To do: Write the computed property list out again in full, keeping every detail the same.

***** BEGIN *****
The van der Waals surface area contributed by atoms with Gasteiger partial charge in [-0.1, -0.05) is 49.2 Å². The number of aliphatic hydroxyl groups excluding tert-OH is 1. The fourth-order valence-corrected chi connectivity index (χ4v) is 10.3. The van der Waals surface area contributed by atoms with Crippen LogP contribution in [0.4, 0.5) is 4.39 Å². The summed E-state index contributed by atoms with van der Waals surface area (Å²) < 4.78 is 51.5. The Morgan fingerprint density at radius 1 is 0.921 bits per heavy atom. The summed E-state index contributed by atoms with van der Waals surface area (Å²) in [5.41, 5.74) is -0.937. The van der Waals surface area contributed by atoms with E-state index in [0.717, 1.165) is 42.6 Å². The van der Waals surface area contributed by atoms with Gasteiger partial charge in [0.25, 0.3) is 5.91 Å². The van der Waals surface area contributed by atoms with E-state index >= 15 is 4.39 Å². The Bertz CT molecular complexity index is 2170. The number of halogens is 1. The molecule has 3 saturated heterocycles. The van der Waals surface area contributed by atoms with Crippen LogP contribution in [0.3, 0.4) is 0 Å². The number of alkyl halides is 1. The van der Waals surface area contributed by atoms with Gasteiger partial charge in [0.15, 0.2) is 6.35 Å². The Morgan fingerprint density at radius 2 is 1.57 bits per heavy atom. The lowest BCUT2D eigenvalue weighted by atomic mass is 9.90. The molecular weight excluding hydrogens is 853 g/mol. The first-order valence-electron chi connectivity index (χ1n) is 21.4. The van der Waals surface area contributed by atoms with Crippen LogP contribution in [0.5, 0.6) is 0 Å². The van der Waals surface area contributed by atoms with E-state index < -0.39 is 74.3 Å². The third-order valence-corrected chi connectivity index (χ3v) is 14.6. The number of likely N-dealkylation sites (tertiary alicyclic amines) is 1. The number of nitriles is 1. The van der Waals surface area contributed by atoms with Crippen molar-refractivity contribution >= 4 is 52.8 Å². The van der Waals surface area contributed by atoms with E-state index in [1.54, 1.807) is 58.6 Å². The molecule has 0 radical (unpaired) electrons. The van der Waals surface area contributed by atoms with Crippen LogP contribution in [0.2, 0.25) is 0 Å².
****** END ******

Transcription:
The van der Waals surface area contributed by atoms with Gasteiger partial charge in [-0.1, -0.05) is 49.2 Å². The number of aliphatic hydroxyl groups excluding tert-OH is 1. The fourth-order valence-corrected chi connectivity index (χ4v) is 10.3. The van der Waals surface area contributed by atoms with Crippen LogP contribution in [0.4, 0.5) is 4.39 Å². The summed E-state index contributed by atoms with van der Waals surface area (Å²) < 4.78 is 51.5. The Morgan fingerprint density at radius 1 is 0.921 bits per heavy atom. The summed E-state index contributed by atoms with van der Waals surface area (Å²) in [5.41, 5.74) is -0.937. The van der Waals surface area contributed by atoms with E-state index in [0.717, 1.165) is 42.6 Å². The van der Waals surface area contributed by atoms with Gasteiger partial charge in [0.25, 0.3) is 5.91 Å². The van der Waals surface area contributed by atoms with E-state index >= 15 is 4.39 Å². The Bertz CT molecular complexity index is 2170. The number of halogens is 1. The molecule has 3 saturated heterocycles. The van der Waals surface area contributed by atoms with Crippen LogP contribution in [0.3, 0.4) is 0 Å². The number of alkyl halides is 1. The van der Waals surface area contributed by atoms with Gasteiger partial charge in [0.15, 0.2) is 6.35 Å². The Morgan fingerprint density at radius 2 is 1.57 bits per heavy atom. The lowest BCUT2D eigenvalue weighted by atomic mass is 9.90. The molecular weight excluding hydrogens is 853 g/mol. The first-order valence-electron chi connectivity index (χ1n) is 21.4. The van der Waals surface area contributed by atoms with Crippen LogP contribution in [0.5, 0.6) is 0 Å². The van der Waals surface area contributed by atoms with E-state index < -0.39 is 74.3 Å². The third-order valence-corrected chi connectivity index (χ3v) is 14.6. The number of likely N-dealkylation sites (tertiary alicyclic amines) is 1. The number of nitriles is 1. The van der Waals surface area contributed by atoms with Crippen molar-refractivity contribution >= 4 is 52.8 Å². The van der Waals surface area contributed by atoms with E-state index in [1.54, 1.807) is 58.6 Å². The molecule has 0 radical (unpaired) electrons. The van der Waals surface area contributed by atoms with Crippen LogP contribution in [0.2, 0.25) is 0 Å².